Saturday, January 20, 2007

The Danger of "Ears Only Friends"

"A listener." This is one of the best qualities someone can have as a friend. The ability and desire to sit and listen to the ideas, complaints, and hurts of a friend; to empathize, and to hear the intent behind the words.

But I think there is another important side to friendship that we often ignore:
Proverbs 27:5 - "Better is open rebuke than hidden love."
Proverbs 27:6 - "Wounds from a friend can be trusted, but an enemy multiplies kisses."
Prov 28:23 - "He who rebukes a man will in the end gain more favor than he who has a flattering tongue."

Good friends sometimes need to challenge, correct, and even rebuke each other. It is pretty clear that none of us are perfect. In fact, all of us are pretty messed up. Even mature Christians still have blind spots of sin. Part of what God uses to make us more like him is the loving correction and rebuke of those that are close to us.

When our friends and family will never challenge us. When all they do is listen, we are in danger. We are in danger of settling in to patterns of sin that are destructive and do not glorify God. We need friends that love us enough to challenge us and correct us sometimes.

What do you think? Do you agree that we need this? Why do you think it doesn't happen? What are some ways we can be better at both correcting and taking correction?

Prov 15:31 - "He who listens to a life-giving rebuke will be at home among the wise."

6 comments:

RobinDayle said...

I whole-heartedly agree...although this is easier for some than for others.
I'm horrible at this...the people-pleasing, don't-rock-the-boat side harmony side of me wins almost every time. Almost.
I miss you guys...I learn so much from you both.
Love you.

Keeper of the blog said...

Here is what I think. If you sin then shame on you. If you sin and I saw it coming but chose not to intervene then I would be just as guilty as you. It is sort of like if I saw a man park his car on train tracks. The train could come jamming down the tracks any moment but I decide to stop and think: "Am I being bigoted by telling him to move? Should I mind my own business and let him make his own choices?" CRUNCH! I am guilty of murder.

sherry said...

This is a sensitive subject that I don't think I've ever discussed, but I've often pondered. I appreciate (and dread) my friends who "tell it like it is."

The key is love. If I feel like someone is correcting me to prove me wrong, it hurts. If someone is correcting me as a loving sister, it still hurts. The difference? I might actually listen to the second one. Stephanie is a friend who I can count on to call me out. I love that about her because I know that she cares deeply about me, and isn't correcting to preach, but because she wants good things for me.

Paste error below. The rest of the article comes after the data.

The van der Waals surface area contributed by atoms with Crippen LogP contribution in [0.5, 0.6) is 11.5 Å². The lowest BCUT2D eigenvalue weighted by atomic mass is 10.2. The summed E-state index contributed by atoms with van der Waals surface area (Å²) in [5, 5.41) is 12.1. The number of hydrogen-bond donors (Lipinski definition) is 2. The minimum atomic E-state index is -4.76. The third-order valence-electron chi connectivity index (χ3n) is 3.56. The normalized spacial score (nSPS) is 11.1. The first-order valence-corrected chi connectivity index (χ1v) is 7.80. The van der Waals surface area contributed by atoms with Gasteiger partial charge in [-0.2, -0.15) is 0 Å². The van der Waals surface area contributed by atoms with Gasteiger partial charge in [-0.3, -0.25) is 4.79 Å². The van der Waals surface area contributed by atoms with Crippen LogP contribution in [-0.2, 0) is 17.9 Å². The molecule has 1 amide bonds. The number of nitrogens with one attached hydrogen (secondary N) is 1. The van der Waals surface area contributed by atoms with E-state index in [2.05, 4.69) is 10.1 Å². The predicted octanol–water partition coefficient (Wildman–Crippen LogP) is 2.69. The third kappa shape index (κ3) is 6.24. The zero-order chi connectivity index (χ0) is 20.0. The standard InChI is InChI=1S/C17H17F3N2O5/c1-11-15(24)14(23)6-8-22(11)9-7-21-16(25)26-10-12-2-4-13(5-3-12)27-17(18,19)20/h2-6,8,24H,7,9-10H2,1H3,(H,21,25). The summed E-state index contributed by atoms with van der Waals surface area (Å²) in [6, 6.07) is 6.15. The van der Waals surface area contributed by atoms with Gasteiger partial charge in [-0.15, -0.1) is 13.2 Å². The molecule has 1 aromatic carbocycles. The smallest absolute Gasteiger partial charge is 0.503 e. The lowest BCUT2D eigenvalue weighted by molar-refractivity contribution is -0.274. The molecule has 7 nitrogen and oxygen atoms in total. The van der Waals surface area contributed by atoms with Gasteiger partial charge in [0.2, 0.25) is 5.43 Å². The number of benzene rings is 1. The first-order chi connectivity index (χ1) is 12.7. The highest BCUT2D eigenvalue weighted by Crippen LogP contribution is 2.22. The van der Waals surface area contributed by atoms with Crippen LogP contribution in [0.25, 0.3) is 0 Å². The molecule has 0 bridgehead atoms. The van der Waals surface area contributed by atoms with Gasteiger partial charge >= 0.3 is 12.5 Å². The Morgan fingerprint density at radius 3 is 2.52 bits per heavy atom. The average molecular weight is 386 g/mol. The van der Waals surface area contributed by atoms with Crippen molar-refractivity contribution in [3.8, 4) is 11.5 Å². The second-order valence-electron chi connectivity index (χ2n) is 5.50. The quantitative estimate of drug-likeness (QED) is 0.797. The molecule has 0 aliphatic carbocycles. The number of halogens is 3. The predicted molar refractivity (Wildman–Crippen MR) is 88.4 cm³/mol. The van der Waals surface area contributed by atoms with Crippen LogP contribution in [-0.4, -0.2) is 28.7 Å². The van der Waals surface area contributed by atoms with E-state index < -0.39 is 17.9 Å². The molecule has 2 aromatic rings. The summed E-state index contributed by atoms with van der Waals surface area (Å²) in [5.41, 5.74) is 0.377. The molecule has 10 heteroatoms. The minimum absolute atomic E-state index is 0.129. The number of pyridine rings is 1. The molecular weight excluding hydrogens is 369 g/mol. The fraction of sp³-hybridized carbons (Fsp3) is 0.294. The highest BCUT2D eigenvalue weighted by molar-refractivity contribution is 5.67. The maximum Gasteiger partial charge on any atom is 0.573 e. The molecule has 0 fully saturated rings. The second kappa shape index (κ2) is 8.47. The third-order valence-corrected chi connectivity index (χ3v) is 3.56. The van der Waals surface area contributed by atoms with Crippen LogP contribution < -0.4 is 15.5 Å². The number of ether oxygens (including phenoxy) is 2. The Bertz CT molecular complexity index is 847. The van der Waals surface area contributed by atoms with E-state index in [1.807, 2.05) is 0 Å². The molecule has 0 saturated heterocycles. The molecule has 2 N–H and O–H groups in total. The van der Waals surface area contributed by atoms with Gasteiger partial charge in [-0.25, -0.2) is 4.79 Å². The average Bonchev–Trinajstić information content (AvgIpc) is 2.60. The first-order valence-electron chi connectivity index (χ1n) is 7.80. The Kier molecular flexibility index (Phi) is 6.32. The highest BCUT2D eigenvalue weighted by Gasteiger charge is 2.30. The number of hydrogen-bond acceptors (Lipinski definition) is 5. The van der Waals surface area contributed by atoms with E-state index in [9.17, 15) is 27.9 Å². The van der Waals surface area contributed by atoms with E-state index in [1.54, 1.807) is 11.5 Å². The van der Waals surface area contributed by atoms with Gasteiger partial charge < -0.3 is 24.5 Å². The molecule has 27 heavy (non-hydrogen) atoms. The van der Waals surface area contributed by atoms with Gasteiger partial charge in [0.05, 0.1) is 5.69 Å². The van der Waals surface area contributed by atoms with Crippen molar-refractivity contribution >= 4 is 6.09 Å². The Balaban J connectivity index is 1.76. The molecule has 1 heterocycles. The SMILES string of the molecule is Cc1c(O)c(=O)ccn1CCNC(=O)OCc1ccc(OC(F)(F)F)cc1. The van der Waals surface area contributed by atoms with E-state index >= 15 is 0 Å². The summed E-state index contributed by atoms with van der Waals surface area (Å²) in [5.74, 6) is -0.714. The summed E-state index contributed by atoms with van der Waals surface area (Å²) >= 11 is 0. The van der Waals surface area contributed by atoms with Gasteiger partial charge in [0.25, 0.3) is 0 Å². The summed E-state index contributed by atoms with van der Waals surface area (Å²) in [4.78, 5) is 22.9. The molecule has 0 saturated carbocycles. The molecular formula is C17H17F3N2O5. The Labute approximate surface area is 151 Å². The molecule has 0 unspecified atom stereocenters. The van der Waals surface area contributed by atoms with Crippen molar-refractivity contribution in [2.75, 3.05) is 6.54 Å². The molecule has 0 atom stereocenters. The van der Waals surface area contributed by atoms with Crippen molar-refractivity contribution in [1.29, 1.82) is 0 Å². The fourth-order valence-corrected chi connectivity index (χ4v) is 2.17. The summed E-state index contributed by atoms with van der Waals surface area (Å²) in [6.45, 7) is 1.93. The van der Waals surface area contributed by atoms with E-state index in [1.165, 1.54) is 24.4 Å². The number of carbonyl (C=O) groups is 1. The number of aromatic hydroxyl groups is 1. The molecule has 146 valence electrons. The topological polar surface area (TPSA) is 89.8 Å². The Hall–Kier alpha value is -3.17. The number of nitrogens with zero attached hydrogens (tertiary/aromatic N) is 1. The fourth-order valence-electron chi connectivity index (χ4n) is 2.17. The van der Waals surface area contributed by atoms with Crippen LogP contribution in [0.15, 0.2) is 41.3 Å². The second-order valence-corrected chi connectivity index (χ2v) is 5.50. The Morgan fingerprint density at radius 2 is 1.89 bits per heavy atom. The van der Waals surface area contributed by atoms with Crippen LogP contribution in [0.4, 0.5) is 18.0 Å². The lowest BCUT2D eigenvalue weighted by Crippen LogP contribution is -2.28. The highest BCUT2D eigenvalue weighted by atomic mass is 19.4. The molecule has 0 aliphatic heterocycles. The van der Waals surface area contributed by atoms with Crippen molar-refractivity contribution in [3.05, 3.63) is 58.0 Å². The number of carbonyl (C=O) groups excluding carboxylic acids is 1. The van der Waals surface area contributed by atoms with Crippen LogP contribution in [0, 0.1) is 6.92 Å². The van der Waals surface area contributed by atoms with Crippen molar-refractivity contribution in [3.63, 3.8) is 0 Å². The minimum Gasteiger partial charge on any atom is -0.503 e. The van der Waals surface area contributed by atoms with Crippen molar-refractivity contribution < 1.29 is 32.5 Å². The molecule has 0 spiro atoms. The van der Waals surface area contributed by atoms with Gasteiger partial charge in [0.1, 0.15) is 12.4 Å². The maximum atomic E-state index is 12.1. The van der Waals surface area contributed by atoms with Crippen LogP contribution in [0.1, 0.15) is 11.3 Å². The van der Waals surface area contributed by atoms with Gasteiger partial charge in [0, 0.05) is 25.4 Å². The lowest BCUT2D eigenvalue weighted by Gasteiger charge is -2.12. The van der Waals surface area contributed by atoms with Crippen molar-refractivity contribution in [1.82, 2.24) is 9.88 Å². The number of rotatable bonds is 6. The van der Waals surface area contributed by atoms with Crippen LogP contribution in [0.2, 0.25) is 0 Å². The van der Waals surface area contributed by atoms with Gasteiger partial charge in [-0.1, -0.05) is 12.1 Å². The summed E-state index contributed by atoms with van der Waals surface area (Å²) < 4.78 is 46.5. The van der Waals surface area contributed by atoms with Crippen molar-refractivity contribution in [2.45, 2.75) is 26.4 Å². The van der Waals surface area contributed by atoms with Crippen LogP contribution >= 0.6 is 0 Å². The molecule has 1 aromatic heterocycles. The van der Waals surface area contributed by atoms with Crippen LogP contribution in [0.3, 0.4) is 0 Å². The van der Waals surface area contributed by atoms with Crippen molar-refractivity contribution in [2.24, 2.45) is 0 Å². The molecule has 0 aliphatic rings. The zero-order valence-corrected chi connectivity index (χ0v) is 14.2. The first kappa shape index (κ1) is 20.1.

Mark and Stephanie said...

Thanks for your thoughts on this everyone. As Sherry rightly noted, there is more to this than just "telling it how it is." In fact, I've never met someone who described themselves as a "tell it like it is" person that wasn't rude and unkind.

THe point is not JUST to tell the truth. It is to tell the "truth in LOVE" (Ephsians 4:15). The key is the balance. It is not loving to hold back a needed word of correction from a friend that is blind to a flaw. They need the truth. However, it is not loving to thoughtlessly call someone out, without considering the best time, place, and way to do it. The goal must always be for the good of the person, not just to do a drive by rebuke. Like Sherry said, it is hard enough to receive correction from a friend we know loves us. It is extra difficult to take it from an arrogant person who doesn't seem to care about us (although I am learning that there are things God can teach me in nearly every rebuke and attack if I am humble enough to consider it).

Last thought for now. Prayer is important. I think it wise to pray for a situation for a time before confronting it. And then to pray for God's grace as we prepare to talk to our friend about it. This helps me check my heart and motivation. It helps make sure the motivation is purely for the good of the other.

Rocky and Suzanne said...

Hey Guys,

Thanks for always being so honoring to the Lord with all your posts. I'm so thankful for your friendship. Say "hi" to little Hope for me. We love you guys.

Suzanne and Rockstar Clark

mereaprice said...

I agree as well. However, I think our rebuke needs to be prayerfully considered and it needs to be pointing out something that is sinful. I think that friends often react or think they need to point out "wrong doing" in other peoples lives because of hurt feelings. Examine the motive, did this just bother me? or is it sin against God? I realize my sensitivity has caused me to say things in "confrontation" that was not a prayerfully considered rebuke, but a reaction. Anyway, that is my thought on the issue.
Hope is really cute, by the way.